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The pubsweet-server module handles connections to the database layer, contains the core data models, and exposes a REST API and GraphQL API

Database layer

pubsweet-server connects to a PostgreSQL database.

Ways of setting up PostgreSQL

There are a few ways to set up a PostgreSQL instace, ordered here by most recommended, descending:

  1. A docker-compose configuration is provided for easy creation of a PostgreSQL instance, which can be used with docker-compose up db or yarn start:services from an applications folder. In this case the apps are preconfigured and will connect to this database - no additional configuration is needed.
  2. Local installation of the database with something like the Postgres app (Mac), PostgreSQL Windows installers, or similar. You need to provide your own configuration details in pubsweet-server.db (configuration details), for example:

     'pubsweet-server': {
       db: { 
         database: 'yourdatabasename',
         port: 5432,
         username: 'special',
         password: 'special2',
         host: 'localhost'
  3. Remote/hosted PostgreSQL instance, for example Amazon's RDS. Same configuration options as above are needed here. This is mostly useful in a production setting, but can be used for development too, if more convenient.

Data models

The data models provided in pubsweet-server provide a foundation for most publishing applications:

User model [code on gitlab]

example usage

const User = require('pubsweet-server/src/models/User')

// create an admin user
const user = new User({
  username: 'admin',
  email: '',
  password: 'correct-horse-battery-staple',
  admin: true

// save to the DB (this populates the object with its ID)

console.log('Saved admin user has ID:',

Collection model [code on gitlab]

A Collection is a container for Fragments. It is an abstraction to represent any high-level grouping of published units like a book, a journal, an issue, a blog, and so on. Every PubSweet app must have at least one collection.

example usage

const Collection = require('pubsweet-server/src/models/Collection')

const title = 'journalOfKnowledge'
const created =

// create a new collection
const collection = new Collection({ title, created })

// set the owner of the collection
// requires that we have a previously saved User instance

// save to the DB (this populates the object with its ID)

console.log('Created collection with ID: ',

Fragment model [code on gitlab]

A Fragment represents a published unit like a chapter, an article, a blog post, a comment, and so on. Fragments can belong to one or more Collections. It can be owned by one or more Users.

example usage

const Collection = require('pubsweet-server/src/models/Collection')
const journal = await collection.findByField('name', 'journalOfKnowledge')

const Fragment = require('pubsweet-server/src/models/Fragment')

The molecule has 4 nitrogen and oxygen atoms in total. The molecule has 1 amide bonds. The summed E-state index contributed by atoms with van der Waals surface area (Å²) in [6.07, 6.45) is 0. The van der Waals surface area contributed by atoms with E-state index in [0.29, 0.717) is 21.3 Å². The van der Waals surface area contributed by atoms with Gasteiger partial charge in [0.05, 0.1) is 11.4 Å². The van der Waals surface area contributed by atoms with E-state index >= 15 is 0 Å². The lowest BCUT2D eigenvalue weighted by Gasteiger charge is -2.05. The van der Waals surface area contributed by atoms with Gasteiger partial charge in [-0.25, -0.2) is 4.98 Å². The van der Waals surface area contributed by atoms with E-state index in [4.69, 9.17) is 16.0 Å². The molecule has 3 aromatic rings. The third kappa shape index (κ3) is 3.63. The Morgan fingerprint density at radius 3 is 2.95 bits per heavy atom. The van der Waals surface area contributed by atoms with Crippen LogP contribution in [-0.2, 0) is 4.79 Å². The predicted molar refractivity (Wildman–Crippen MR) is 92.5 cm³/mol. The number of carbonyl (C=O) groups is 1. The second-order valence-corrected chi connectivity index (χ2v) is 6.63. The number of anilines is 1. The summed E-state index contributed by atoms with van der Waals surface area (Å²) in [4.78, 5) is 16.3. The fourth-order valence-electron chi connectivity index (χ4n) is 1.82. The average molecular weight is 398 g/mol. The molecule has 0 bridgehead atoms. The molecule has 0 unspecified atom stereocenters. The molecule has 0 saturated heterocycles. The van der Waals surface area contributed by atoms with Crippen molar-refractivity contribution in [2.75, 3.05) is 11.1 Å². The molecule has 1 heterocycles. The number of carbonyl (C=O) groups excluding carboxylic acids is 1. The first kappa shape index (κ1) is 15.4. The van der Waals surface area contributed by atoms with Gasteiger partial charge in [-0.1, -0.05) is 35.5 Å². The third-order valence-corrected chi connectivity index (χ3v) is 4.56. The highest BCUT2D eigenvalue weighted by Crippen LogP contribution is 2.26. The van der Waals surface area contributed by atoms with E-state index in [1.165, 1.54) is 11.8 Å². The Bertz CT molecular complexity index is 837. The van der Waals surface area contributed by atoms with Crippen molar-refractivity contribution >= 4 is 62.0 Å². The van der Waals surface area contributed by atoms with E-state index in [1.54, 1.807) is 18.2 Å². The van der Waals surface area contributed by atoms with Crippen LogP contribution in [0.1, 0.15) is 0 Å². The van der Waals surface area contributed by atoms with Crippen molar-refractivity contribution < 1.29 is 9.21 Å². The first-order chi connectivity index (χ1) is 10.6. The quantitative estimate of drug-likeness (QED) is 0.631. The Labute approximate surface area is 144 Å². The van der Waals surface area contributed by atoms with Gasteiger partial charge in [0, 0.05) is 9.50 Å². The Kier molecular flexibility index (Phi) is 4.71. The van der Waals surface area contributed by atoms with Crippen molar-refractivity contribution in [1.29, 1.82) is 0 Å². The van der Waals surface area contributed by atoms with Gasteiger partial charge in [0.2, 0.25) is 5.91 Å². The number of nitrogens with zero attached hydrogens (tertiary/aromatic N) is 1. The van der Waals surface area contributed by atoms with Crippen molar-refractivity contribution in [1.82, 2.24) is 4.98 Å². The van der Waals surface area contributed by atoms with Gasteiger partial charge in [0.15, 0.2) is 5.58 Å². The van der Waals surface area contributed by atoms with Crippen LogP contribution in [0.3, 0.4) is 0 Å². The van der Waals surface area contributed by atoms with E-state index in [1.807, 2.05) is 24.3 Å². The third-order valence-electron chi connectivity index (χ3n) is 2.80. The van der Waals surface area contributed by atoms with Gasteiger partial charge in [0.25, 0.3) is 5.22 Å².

const opts = {
  title: 'A proof that P=NP'
const article = new Fragment(opts)



console.log(`New team ${} created with ID: ${}`)

Team model [code on gitlab]

example usage

// teams are created around collections or fragments
const Collection = require('pubsweet-server/src/models/Collection')
const journal = await findByField('name', 'journalOfKnowledge')

const Team = require('pubsweet-server/src/models/Team')

const opts = {
  name: 'Journal of Knowledge Editors',
  teamType: {
    name: 'Production Editor',
    permissions: 'all'
  object: journal
const editors = await new Team(opts)

console.log(`New team ${} created with ID: ${}`)

Authsome [code on gitlab]

Is a module that implements ABAC (attribute-based access control), to determine whether users are authorized to perform requested operations, based on:

example usage

Authsome can be used in isolation, like this:

const Authsome = require('authsome')
const authsome = new Authsome({...config.authsome, mode})

const user = 'user1'
const operation = 'POST'
const resource = '/fragments/12345'

const haspermission = authsome.can(user, operation, resource) // is true or false

However, it is usually used inside an express route function, checking the authorization data provided in the HTTP request to see if the endpoint operation is permitted.

Here's an example of how a route might use authsome:

api.delete('/users/:id', authBearer, async (req, res, next) => {
  try {
    let user = await User.find(
    const permission = await authsome.can(req.user, req.method, user)

    if (!permission) {
      throw authorizationError(req.user, req.method, req.path)
    user = await user.delete()
    return res.status(STATUS.OK).json(user)
  } catch (err) {

You can see real examples of Authorize in use wherever pubsweet-server defines an API endpoint, for example the GET /teams endpoint, which calls Authorize in this applyPermissionFilter helper.


pubsweet-server ships with a REST API that includes the following endpoints:


If configured (if pubsweet-server.enableExpirementalGraphql is set to true) a GraphQL API is available at /graphql. To explore the features of the API you can use GraphiQL, which (if configured i.e. if pubsweet-server.graphiql is set to true) is hosted at /graphiql.

Next let's talk about the client module